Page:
The printer did its thing flawlessly and I pretty much just hit start after loading a new roll of black PLA filament into it. For a more demanding part I would have used a stronger material than PLA but in this case I wasn’t too worried about strength considering this is probably 100x stronger than the horrible firewall the GeeBee came with. This part used about $3.00 of material and was completed in a little over 9 hours. I started it about 9:00 at night and this is what was waiting for me when I got out of bed. You can see the support material around the outside. I was worried about how easy it would be to remove.

The completed part. It looks pretty amazing. it was like Christmas Morning!

The part popped right off the metal flexible magnetic bed and here you can see the support material a little better as I started to peel it away from the part.

I was pretty much able to remove it by hand without tools. The finish is pretty amazing.

And here it is on the front of the GeeBee. Its a perfect fit. Once I get a feel for how strong and durable this material is I know I could lighten up the design. I wasn’t sure what to expect and didn’t know how hard the support material was going to be to remove so I was super conservative on this project. Next time I’ll go much lighter.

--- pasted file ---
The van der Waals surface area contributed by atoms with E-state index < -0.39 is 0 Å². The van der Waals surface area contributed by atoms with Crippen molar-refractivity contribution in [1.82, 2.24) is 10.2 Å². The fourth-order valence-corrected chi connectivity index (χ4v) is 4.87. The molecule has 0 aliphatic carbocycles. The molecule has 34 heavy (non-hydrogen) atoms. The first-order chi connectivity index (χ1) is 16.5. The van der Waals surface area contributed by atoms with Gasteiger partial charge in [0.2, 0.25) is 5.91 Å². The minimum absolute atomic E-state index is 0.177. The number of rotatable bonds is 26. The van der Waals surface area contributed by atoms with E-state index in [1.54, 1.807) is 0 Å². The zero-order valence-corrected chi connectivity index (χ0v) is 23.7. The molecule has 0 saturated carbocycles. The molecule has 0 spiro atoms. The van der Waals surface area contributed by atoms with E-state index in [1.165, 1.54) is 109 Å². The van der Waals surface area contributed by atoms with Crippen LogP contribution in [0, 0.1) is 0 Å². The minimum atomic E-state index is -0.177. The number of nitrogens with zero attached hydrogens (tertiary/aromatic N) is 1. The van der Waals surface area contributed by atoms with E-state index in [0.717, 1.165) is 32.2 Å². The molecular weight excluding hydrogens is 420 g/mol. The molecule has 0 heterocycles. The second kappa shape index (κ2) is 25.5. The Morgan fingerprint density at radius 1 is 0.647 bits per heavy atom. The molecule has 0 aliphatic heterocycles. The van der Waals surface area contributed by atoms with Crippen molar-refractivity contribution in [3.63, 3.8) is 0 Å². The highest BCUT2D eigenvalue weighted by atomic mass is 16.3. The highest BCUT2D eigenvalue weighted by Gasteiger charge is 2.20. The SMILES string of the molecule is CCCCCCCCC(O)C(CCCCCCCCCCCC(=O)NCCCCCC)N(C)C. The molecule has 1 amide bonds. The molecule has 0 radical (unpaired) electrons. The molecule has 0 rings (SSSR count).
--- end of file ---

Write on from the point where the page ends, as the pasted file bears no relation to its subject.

Here is the before and after parts. The total weight of the Firewall + the EF1 Motor and the bigger battery weighs roughly the same as the previous setup which had the six 1/2″ steel ball bearings in the nose to help the GeeBee CG.

3D printed part on the left, old horrible balsa and ply stock version on the right.

Conclusion:

This is a fantastic way to create parts for model airplanes or any hobby for that matter. I have avoided getting a 3D printer for several years due to hearing countless horror stories of how time consuming they were to figure out. If you want a no-nonsense 3D printer that just works, get a Prusa! I literally spent about 25 minutes setting it up and hitting start to begin printing this part! My next project is to see how it does with a replacement cowl for the Ryan STA!!!! I’m almost done with its design and here is the model before I put all the vent/airscoops on it etc. If this works, I’m going to design and print an entire airplane next. I’m thinking a GeeBee R1 would be perfect!